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'Is Sri Lanka Becoming a De Facto Junta?'

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Since Gotabaya Rajapaksa took office as President, he “has bent the democracy to its breaking point” as Sri Lanka slides further into military totalitarianism, writes Laxmanan Sanjeev for Foreign Policy.

“In the last several months, Rajapaksa has embarked on rapidly militarising the state administration. He has appointed a number of retired military officers to key positions in the civil administration, and his government has moved more than 30 agencies under the remit of the defense ministry. Moves such as his lengthy dissolution of Parliament and his shock pardon of a sergeant recently sentenced to death for killing eight civilians, including children, during the country’s civil war suggests a disdain for the legal system and constitution. With each passing day, Sri Lanka appears to be edging closer toward military totalitarianism,” Sanjeev writes.

“Speaking at a remembrance ceremony for fallen soldiers in Colombo on May 19, Rajapaksa vowed to protect those who fought in the civil war and said that he would not hesitate to withdraw from international organisations that target them. Already, the president appears to be signalling that security forces and police can act with impunity,” he adds.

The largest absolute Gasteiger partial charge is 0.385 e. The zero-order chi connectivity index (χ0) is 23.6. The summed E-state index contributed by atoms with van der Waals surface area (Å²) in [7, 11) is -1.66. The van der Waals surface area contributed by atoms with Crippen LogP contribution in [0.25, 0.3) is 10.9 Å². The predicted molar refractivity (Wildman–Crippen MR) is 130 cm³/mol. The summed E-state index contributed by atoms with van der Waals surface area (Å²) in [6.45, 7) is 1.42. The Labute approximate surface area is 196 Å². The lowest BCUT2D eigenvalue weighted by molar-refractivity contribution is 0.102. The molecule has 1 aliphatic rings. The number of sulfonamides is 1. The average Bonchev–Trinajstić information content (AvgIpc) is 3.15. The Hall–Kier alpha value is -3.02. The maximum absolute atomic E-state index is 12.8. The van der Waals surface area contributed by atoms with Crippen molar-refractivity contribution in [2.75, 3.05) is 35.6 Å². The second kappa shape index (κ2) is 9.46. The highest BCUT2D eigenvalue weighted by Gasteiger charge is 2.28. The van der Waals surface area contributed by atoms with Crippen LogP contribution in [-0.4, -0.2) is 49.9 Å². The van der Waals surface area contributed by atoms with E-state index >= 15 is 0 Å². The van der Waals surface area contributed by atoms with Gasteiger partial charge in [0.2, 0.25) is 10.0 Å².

“While Rajapaksa’s machinations over the past months may have drawn withering criticism from watchdogs and rights activists, it is unclear how this has affected his popularity among the wider public. Rajapaksa is hoping the Aug 5 vote will seal his grip on power after he won last year’s election on a seemingly popular national security agenda.”

Read the full piece here

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